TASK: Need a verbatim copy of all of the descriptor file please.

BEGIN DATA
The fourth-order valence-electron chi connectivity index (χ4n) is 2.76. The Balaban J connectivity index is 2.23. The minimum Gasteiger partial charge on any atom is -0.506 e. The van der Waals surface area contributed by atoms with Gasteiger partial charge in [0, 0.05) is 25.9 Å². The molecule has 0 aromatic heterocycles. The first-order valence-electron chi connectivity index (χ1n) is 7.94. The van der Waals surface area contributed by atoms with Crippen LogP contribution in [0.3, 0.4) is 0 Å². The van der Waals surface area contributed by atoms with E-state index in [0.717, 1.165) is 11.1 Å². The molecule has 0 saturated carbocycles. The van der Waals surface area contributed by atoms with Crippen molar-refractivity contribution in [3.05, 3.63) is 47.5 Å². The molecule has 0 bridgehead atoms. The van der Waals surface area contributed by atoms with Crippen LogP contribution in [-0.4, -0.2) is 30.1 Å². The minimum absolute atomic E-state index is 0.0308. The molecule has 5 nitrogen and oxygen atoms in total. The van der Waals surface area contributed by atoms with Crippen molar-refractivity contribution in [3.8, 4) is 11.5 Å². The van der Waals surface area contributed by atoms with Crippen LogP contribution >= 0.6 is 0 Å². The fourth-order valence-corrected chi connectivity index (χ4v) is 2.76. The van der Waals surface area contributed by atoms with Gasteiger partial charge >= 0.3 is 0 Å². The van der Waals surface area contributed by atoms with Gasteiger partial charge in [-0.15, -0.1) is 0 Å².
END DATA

The fourth-order valence-electron chi connectivity index (χ4n) is 2.76. The Balaban J connectivity index is 2.23. The minimum Gasteiger partial charge on any atom is -0.506 e. The van der Waals surface area contributed by atoms with Gasteiger partial charge in [0, 0.05) is 25.9 Å². The molecule has 0 aromatic heterocycles. The first-order valence-electron chi connectivity index (χ1n) is 7.94. The van der Waals surface area contributed by atoms with Crippen LogP contribution in [0.3, 0.4) is 0 Å². The van der Waals surface area contributed by atoms with E-state index in [0.717, 1.165) is 11.1 Å². The molecule has 0 saturated carbocycles. The van der Waals surface area contributed by atoms with Crippen molar-refractivity contribution in [3.05, 3.63) is 47.5 Å². The molecule has 0 bridgehead atoms. The van der Waals surface area contributed by atoms with Crippen LogP contribution in [-0.4, -0.2) is 30.1 Å². The minimum absolute atomic E-state index is 0.0308. The molecule has 5 nitrogen and oxygen atoms in total. The van der Waals surface area contributed by atoms with Crippen molar-refractivity contribution in [3.8, 4) is 11.5 Å². The van der Waals surface area contributed by atoms with Crippen LogP contribution >= 0.6 is 0 Å². The fourth-order valence-corrected chi connectivity index (χ4v) is 2.76. The van der Waals surface area contributed by atoms with Gasteiger partial charge >= 0.3 is 0 Å². The van der Waals surface area contributed by atoms with Gasteiger partial charge in [-0.15, -0.1) is 0 Å².